In the past, medical research has shown that certain antiepileptic drugs that induce Hepatic enzymes lower oral contraceptive sex hormone levels by 40 percent,  and this may lead to an increase of unplanned pregnancies in epileptic women.  There is also a great deal of research that has found a positive correlation between AEDs and the risk of major congenital malformations in offspring exposed to these drugs during development.  The Department of Neurology at Johns Hopkins University performed a national survey to better understand the risks involved with antiepileptic drugs and how they may cause malformations in exposed offspring, titled, “Antiepileptic medication and oral contraceptive interactions: a national survey of neurologists and obstetricians”  The research team decided to conduct a survey of the knowledge doctors in America had about the effects of AED use during pregnancy, and in total received responses from 160 neurologists and 147 obstetricians from a total 47 states.  Ninety one percent of neurologists and seventy five percent of obstetricians claimed to have treated women with epilepsy of childbearing age, but, most of these doctors did not know the full range of effects AEDs may have on a developing fetus.

The lead author of the above study, GL Krauss, writes “Only 4% of the neurologists and none of the obstetricians, however, knew the effects of the six most common AEDs on OCs, even though 27% of neurologists and 21% of obstetricians reported OC failures in their patients taking AEDs. Although increasing OC doses can compensate for insufficient OC sex hormone levels due to AEDs, most physicians do not increase the doses. Even though the risk of birth defects for the offspring of women with epilepsy is 4 to 6%, up from the background level of 2%, 44% of neurologists thought the risk was lower (0 to 3%), and some of the respondents guessed that it was as high as 50%. Many neurologists and obstetricians do not have accurate information to counsel women with epilepsy properly about their contraceptive and pregnancy choices.”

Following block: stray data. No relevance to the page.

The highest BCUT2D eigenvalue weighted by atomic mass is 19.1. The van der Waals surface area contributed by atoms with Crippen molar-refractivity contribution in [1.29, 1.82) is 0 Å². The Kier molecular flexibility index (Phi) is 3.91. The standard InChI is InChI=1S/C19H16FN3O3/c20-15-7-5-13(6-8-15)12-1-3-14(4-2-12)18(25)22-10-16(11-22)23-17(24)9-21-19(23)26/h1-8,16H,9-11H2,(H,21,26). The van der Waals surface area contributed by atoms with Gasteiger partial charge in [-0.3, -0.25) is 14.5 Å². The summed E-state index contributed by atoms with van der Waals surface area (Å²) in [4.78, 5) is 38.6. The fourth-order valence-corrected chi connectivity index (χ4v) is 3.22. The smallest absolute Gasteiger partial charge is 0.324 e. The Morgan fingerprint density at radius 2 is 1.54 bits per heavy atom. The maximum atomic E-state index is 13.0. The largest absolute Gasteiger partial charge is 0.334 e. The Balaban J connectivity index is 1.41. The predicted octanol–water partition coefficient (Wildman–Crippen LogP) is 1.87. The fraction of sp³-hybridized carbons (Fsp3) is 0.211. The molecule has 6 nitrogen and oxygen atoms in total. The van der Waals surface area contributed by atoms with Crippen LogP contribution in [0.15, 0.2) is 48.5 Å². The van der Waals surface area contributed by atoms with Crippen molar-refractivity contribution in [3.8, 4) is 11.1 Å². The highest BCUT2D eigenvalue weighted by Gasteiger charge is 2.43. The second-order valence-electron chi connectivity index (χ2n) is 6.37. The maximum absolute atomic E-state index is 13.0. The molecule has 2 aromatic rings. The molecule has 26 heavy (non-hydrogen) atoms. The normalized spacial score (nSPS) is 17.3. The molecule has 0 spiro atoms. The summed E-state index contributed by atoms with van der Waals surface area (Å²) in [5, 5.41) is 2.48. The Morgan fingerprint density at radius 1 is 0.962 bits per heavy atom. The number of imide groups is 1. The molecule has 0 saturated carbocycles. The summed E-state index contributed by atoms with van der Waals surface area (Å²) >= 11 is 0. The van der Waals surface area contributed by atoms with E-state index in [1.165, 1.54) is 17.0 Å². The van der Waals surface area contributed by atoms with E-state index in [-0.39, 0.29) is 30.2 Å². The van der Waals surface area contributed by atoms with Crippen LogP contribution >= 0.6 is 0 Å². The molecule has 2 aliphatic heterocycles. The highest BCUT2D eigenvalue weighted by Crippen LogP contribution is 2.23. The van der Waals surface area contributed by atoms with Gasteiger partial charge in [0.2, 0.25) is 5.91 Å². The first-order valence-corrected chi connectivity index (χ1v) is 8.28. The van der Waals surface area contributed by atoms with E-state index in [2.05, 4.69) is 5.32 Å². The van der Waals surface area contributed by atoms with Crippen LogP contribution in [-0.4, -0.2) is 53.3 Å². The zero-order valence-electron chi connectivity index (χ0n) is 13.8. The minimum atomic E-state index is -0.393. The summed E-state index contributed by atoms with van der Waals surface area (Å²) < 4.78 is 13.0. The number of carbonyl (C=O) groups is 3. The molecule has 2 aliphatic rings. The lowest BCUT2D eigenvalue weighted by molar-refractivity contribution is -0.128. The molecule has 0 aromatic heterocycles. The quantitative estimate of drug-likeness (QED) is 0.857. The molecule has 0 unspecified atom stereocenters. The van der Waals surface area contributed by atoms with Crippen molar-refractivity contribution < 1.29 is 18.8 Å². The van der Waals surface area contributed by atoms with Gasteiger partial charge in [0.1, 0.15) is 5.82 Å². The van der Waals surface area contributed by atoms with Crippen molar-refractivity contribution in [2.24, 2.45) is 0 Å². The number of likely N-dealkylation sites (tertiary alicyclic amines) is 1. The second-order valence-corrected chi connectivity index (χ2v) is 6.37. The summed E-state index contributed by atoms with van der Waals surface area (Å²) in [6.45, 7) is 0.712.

The study makes clear that the use of only one drug to treat the epilepsy of a pregnant woman is associated with less of a risk for major congenital malformations in her offspring, and most doctors would recommend monotherapy whenever possible.

Sadly, this lack of knowledge of the risks for birth defects associated with AEDs, especially those containing sodium valproate, may in part be due to the fact that many AED manufacturers have failed to include sufficient warnings on the labels for their products, a problem that may corrected with relative ease.  As a result of this, many AED birth defect lawsuits have been filed around the world.

One AED frequently found to be associated with birth defects is  Depacon (also “Depakene,” and “Depakote”).  This drug in particular has been associated with a wide range of birth defects including spina bifida, heart malformations, autism, as well as craniofacial abnormalities, and thus, Depacon lawsuits have been filed at a particularly high rate.

If you or a loved one used Depacon during pregnancy and your child was born with a birth defect, please do not hesitate to contact our team of Depacon lawyers for a free, no-obligation case consultation.

(855) 452-5529

Our Depacon Lawsuit Information page is a great place to start if you have any questions about Depacon.